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How do you trust yourself to pick a winner after picking up two back to back duds? This was the question I asked myself every time I contemplated dating again. Maybe I was the problem? Maybe I had some flawed DNA that made me a target?

You don’t really get over abuse, just through it. I was left no longer trusting myself or my ability to judge a man’s character. I knew good men existed, I had fantastic male friends. I just doubted my ability to pick a good man for myself.

It took me two years to muster the courage to actively go out and seek companionship. For two years, I refused to give anyone my number, scowled at anyone that smiled at me and told the very persistent ones I had a boyfriend. I was not ready to try again. I was scared. Not only of getting abused again, but of placing myself in a situation where I knew I was the problem. Picking a dud once or twice may be fine. Three times though? It stops being an unfortunate coincidence and becomes a pattern. One that would partly place the blame for abuse squarely on me. While I did not make them hit or insult me, I was instinctively attracted to abusive men. I didn’t want that for myself.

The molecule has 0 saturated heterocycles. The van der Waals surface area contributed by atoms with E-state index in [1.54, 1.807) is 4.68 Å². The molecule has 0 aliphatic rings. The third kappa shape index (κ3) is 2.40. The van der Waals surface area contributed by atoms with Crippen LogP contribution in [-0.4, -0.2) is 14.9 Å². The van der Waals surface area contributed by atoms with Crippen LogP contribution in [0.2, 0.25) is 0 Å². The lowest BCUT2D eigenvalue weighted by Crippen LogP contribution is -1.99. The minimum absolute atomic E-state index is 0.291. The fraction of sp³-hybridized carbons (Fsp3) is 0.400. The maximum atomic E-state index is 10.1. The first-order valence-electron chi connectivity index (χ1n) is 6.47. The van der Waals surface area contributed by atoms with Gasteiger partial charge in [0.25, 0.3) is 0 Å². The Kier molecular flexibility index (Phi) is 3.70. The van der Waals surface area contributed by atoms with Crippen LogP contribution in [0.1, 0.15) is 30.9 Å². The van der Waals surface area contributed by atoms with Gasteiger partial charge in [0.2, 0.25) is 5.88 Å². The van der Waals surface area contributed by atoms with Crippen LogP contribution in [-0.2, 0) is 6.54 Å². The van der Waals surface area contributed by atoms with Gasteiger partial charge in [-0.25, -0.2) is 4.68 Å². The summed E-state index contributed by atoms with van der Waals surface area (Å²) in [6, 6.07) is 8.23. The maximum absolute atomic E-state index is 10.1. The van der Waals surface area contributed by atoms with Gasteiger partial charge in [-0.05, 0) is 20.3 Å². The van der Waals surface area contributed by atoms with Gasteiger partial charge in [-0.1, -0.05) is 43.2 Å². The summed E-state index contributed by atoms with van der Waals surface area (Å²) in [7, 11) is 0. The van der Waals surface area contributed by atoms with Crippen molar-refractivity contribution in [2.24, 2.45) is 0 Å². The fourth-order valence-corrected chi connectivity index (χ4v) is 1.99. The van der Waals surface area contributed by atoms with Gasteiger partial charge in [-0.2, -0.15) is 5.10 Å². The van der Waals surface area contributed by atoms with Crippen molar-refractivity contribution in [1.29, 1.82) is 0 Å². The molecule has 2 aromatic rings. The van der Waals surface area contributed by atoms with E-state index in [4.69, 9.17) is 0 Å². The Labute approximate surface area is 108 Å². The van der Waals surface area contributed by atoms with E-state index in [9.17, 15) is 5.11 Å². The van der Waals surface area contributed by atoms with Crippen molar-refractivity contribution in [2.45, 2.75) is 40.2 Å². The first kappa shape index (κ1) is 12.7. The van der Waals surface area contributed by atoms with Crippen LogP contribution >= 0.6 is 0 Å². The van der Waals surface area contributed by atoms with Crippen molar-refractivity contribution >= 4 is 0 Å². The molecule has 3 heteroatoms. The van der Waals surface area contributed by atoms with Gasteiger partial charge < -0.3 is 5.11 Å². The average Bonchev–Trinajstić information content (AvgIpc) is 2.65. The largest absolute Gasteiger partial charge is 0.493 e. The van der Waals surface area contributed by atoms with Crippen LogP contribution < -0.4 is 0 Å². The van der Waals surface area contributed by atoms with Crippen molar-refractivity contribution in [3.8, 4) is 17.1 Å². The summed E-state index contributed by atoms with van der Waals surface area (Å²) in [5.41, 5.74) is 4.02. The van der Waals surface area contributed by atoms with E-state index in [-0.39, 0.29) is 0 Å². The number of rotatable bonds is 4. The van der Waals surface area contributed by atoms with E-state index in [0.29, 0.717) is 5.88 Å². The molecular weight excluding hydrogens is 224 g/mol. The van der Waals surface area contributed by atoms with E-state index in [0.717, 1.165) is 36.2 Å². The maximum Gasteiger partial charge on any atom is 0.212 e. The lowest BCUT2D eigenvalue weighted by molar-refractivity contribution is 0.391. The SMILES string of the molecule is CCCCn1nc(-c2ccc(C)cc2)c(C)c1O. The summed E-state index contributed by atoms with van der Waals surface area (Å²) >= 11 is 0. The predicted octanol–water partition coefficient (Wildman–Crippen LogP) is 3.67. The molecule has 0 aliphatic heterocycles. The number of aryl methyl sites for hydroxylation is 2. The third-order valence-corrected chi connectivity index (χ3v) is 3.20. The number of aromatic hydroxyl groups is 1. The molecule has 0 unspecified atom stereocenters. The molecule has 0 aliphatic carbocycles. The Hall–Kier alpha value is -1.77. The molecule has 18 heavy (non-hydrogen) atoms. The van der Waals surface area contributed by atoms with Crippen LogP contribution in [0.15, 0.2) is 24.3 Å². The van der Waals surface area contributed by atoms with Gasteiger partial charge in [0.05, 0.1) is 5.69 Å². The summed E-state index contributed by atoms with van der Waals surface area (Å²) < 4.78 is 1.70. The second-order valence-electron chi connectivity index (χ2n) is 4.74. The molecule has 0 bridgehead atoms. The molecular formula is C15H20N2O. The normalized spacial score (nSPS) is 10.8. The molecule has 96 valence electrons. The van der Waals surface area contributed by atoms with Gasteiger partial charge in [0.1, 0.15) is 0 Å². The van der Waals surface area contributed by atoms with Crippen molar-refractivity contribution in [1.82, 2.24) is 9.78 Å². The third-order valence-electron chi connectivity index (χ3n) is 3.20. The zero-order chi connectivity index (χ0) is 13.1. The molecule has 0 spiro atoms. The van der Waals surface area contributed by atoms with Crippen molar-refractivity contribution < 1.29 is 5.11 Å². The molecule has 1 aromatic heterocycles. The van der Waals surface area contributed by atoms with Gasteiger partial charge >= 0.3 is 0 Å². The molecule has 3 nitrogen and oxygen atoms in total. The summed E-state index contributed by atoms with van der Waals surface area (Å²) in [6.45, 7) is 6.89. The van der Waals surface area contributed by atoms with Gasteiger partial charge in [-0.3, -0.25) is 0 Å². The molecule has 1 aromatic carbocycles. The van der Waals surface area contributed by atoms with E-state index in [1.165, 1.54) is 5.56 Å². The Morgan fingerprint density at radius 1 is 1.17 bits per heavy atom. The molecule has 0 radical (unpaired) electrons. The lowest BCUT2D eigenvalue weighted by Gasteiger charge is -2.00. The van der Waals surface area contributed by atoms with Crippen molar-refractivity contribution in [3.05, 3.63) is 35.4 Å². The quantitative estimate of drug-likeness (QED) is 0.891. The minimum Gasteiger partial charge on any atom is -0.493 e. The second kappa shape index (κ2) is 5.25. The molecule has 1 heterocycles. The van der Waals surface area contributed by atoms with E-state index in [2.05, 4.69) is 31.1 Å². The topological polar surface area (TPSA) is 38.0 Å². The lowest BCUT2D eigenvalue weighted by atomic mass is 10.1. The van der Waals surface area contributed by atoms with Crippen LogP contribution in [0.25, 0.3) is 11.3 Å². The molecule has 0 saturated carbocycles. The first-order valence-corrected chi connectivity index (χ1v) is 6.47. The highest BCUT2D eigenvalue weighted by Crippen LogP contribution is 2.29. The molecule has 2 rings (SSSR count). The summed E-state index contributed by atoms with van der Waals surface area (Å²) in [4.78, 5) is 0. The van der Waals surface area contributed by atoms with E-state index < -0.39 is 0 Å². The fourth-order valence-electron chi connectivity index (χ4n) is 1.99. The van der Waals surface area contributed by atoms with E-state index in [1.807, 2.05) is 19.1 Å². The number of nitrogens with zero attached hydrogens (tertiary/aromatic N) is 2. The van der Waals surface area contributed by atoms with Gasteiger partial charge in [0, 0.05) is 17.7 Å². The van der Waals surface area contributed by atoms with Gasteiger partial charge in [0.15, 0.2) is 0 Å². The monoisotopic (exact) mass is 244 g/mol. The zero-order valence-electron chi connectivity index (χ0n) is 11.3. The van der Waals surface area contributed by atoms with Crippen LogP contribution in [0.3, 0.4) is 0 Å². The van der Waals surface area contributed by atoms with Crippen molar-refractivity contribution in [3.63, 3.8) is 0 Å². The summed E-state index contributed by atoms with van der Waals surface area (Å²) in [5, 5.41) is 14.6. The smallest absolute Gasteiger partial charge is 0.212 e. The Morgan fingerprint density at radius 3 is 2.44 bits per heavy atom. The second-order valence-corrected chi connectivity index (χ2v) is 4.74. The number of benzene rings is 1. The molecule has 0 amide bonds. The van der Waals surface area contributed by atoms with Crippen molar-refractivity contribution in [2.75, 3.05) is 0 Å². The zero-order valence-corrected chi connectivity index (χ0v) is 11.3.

One day, a friend of mine told me she was worried about me ending up alone and lonely. She set up a blind date for me and I went, just to make her happy. I was scared the whole time that I had some indiscernible scar that would let him know I was a victim or worse still that I could be victimized. It would make a great story if I say we hit it off and are now engaged. We didn’t, but he was a great reintroduction into dating. I kept going on dates and finally found someone I liked.

Here is where it got tricky. I had every sort of defense up. I was always on guard to see if he displayed any warning signs, if he was just waiting to become an abuser. I nearly drove both of us crazy with my analysis of every word, every action, every look. I asked “What does that mean exactly?” very many times. Like a champ though, he stuck it out. Every time I tried to run or shutdown, or blew a situation out of proportion, he explained it to me, reassured me. He was determined to show me not every guy came into a situation wanting to hurt me. There were guys out there who wanted to be with me genuinely. Color me surprised!

He didn’t heal me or put me back together. I did that myself. He was just patient enough to wait as the glue dried and to blow on the parts that took too long to dry. I began to trust my judgment again. The hardest part though was accepting my part; having picked these men all the while realizing that this mistake didn’t define me. I am more than one bad decision, especially as I try my hardest to not make it again.

I am dating again. I trust myself again to pick a winner. I am happy again. I survived and I am starting to thrive. What more could I ask for?

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